I've been reading about applicative functors, notably in the Functional Pearl by McBride and Paterson. But I'd like to solidify my understanding by doing some exercises. I'd prefer programming exercises but proof exercises are OK too. What exercises will help me learn to program effectively with applicative functors?

Individual exercises are OK as are pointers to exercises listed elsewhere.

  • 3
    I can't suggest exercises, but you could look at applicative functors that aren't monads (a crucial question seems to be "why design an applicative functor when it is less powerful than a monad?"). The multi error applicative (in Paterson and McBride) is one, there are also Doaitse Swierstra's parsers, an animation one Active in Andy Gill and Kevin Matledge's Chalkboard plus I think Andy Gill and colleagues' Kansas Lava is based on an applicative functor. Apr 20, 2012 at 6:47

4 Answers 4


It seems amusing to post some questions as an answer. This is a fun one, on the interplay between Applicative and Traversable, based on sudoku.

(1) Consider

data Triple a = Tr a a a


instance Applicative Triple
instance Traversable Triple

so that the Applicative instance does "vectorization" and the Traversable instance works left-to-right. Don't forget to construct a suitable Functor instance: check that you can extract this from either of the Applicative or the Traversable instance. You may find

newtype I x = I {unI :: x}

useful for the latter.

(2) Consider

newtype (:.) f g x = Comp {comp :: f (g x)}

Show that

instance (Applicative f, Applicative g) => Applicative (f :. g)
instance (Traversable f, Traversable g) => Traversable (f :. g)

Now define

type Zone = Triple :. Triple

Suppose we represent a Board as a vertical zone of horizontal zones

type Board = Zone :. Zone

Show how to rearrange it as a horizontal zone of vertical zones, and as a square of squares, using the functionality of traverse.

(3) Consider

newtype Parse x = Parser {parse :: String -> [(x, String)]} deriving Monoid

or some other suitable construction (noting that the library Monoid behaviour for |Maybe| is inappropriate). Construct

instance Applicative Parse
instance Alternative Parse  -- just follow the `Monoid`

and implement

ch :: (Char -> Bool) -> Parse Char

which consumes and delivers a character if it is accepted by a given predicate.

(4) Implement a parser which consumes any amount of whitespace, followed by a single digit (0 represents blanks)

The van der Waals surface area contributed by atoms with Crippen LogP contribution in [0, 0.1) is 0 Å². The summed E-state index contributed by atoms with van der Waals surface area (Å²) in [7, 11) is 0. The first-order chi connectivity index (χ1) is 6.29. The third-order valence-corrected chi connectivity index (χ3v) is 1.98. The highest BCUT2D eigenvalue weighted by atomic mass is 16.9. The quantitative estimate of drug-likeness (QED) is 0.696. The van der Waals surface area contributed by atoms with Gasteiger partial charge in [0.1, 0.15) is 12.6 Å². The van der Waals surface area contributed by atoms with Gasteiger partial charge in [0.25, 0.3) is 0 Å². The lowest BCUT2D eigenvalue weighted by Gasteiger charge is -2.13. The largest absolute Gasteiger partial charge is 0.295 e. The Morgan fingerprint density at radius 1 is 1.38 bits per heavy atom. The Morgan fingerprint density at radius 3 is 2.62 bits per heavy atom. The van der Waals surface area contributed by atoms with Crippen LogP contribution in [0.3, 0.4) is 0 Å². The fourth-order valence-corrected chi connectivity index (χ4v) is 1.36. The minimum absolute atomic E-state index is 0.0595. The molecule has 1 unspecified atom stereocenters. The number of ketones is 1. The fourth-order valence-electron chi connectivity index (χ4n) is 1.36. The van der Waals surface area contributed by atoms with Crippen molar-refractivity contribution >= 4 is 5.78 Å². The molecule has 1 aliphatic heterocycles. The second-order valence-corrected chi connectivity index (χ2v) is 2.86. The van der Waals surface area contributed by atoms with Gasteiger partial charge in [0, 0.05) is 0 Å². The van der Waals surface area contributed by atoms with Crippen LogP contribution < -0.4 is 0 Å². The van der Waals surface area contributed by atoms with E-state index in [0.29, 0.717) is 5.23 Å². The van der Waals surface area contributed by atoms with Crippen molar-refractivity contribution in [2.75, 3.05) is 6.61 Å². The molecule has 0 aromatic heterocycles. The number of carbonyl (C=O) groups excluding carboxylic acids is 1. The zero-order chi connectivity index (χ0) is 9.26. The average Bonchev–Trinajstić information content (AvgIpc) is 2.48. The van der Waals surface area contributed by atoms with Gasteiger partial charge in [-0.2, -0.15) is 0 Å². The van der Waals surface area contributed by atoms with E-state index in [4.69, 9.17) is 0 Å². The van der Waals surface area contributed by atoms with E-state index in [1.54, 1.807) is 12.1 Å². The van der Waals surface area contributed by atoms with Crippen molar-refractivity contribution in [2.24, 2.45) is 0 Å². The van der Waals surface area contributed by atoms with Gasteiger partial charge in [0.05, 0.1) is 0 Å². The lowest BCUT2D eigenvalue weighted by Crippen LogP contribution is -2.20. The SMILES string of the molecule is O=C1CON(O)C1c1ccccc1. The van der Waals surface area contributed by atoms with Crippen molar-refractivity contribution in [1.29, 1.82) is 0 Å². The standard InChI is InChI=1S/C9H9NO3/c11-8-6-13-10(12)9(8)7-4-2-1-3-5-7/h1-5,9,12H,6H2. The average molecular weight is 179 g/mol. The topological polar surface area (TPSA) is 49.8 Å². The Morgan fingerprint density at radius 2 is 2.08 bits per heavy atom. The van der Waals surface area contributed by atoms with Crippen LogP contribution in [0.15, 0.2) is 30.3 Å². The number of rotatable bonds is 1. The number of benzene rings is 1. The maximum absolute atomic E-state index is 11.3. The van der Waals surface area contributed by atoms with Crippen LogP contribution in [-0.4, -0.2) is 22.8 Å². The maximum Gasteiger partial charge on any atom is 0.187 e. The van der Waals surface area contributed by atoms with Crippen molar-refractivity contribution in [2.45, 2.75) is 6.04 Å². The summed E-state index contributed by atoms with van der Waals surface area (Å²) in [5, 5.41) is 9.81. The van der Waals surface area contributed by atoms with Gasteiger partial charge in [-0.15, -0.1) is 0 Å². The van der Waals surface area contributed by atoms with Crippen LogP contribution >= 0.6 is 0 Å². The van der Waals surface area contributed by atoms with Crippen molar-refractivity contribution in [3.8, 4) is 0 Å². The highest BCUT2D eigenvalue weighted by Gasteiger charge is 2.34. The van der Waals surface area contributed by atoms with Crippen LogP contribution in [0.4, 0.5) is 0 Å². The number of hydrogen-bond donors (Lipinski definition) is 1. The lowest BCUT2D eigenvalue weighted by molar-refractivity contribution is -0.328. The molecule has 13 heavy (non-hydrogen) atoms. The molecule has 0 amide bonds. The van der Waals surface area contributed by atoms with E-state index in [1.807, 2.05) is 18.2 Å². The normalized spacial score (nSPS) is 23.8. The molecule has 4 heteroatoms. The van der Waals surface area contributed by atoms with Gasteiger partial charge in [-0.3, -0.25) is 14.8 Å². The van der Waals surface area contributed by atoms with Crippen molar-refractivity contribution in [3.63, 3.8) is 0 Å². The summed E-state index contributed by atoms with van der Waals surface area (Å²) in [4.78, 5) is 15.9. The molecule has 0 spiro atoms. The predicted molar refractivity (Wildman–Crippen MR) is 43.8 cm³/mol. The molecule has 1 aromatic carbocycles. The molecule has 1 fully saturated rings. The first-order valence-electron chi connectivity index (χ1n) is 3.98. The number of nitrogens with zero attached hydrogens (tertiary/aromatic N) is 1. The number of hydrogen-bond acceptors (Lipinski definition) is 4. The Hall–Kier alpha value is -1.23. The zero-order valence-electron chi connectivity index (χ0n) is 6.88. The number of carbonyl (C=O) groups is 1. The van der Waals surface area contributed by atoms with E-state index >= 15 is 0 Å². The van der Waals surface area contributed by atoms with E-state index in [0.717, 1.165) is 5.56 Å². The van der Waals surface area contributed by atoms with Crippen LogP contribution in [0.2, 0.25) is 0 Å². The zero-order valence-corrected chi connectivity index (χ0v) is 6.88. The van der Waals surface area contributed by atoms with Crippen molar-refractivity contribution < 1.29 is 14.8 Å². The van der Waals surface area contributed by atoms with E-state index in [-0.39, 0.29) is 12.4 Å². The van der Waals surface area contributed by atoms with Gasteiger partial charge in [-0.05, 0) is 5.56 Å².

square :: Parse Int

Use pure and traverse to construct

board :: Parse (Board Int)

(5) Consider the constant functors

newtype K a x = K {unK :: a}

and construct

instance Monoid a => Applicative (K a)

then use traverse to implement

crush :: (Traversable f, Monoid b) => (a -> b) -> f a -> b

Construct newtype wrappers for Bool expressing its conjunctive and disjunctive monoid structures. Use crush to implement versions of any and all which work for any Traversable functor.

(6) Implement

duplicates :: (Traversable f, Eq a) => f a -> [a]

computing the list of values which occur more than once. (Not completely trivial.) (There's a lovely way to do this using differential calculus, but that's another story.)

(7) Implement

complete :: Board Int -> Bool
ok :: Board Int -> Bool

which check if a board is (1) full only of digits in [1..9] and (2) devoid of duplicates in any row, column or box.

  • I agree that these are great exercises. They could be improved for contemporary Haskell with a few tweaks: * the use roll-your-own sum-of-product generics, which is part of the point of the exercise, but we now have GHC Generics. It would be ideal to re-render this exercise using that, errr, idiom. * The Triple / Zone abstraction is great for the exercise but makes it harder to model Sudoku rules where there are node interdependencies (such as noDups).
    – jrp
    Jun 22, 2019 at 18:42

A great way to practice is to use Parsec in an applicative rather than a monadic style. Most parsers are purely applicative, so you shouldn't need to use do notation ever.

Eg. for expressions:

import qualified Text.Parsec as P
import qualified Text.Parsec.Token as P
import Control.Applicative

data Expr = Number Int | Plus Expr Expr

lex = P.makeTokenParser ...  -- language config

expr = number <|> plus
    number = Number <$> P.integer lex
    plus = Plus <$> number <* P.symbol lex "+" <*> expr
  • I'm curious--can you give some common or at least reasonable examples that you can't parse with an applicative functor but can with a monad? Apr 20, 2012 at 4:54
  • 7
    @TikhonJelvis, formally they are equivalent in power, at least over a finite alphabet, but in kind of a pathological way (they both support infinite grammars). But a good example of where you would (reasonably) need a monad would be if you had a language which could define new grammatical constructs that should be taken into account later in the parse. Applicative can't change its structure based on its content, Monad can.
    – luqui
    Apr 20, 2012 at 5:01
  • +1 When I saw the title, I also immediately thought of Parsec. It's a great way to practice solving interesting, nontrivial, yet simple problems.
    – Dan Burton
    Apr 20, 2012 at 5:47
  • 3
    Imagine parsing a language spec followed by something written in that language. You can't easily to that with applicative, but with a monad it's trivial. Apr 20, 2012 at 9:37

Check out the Typeclassopedia. It comes with a good explanation from the ground up and some exercises along the way.


For example: Applicative Functors


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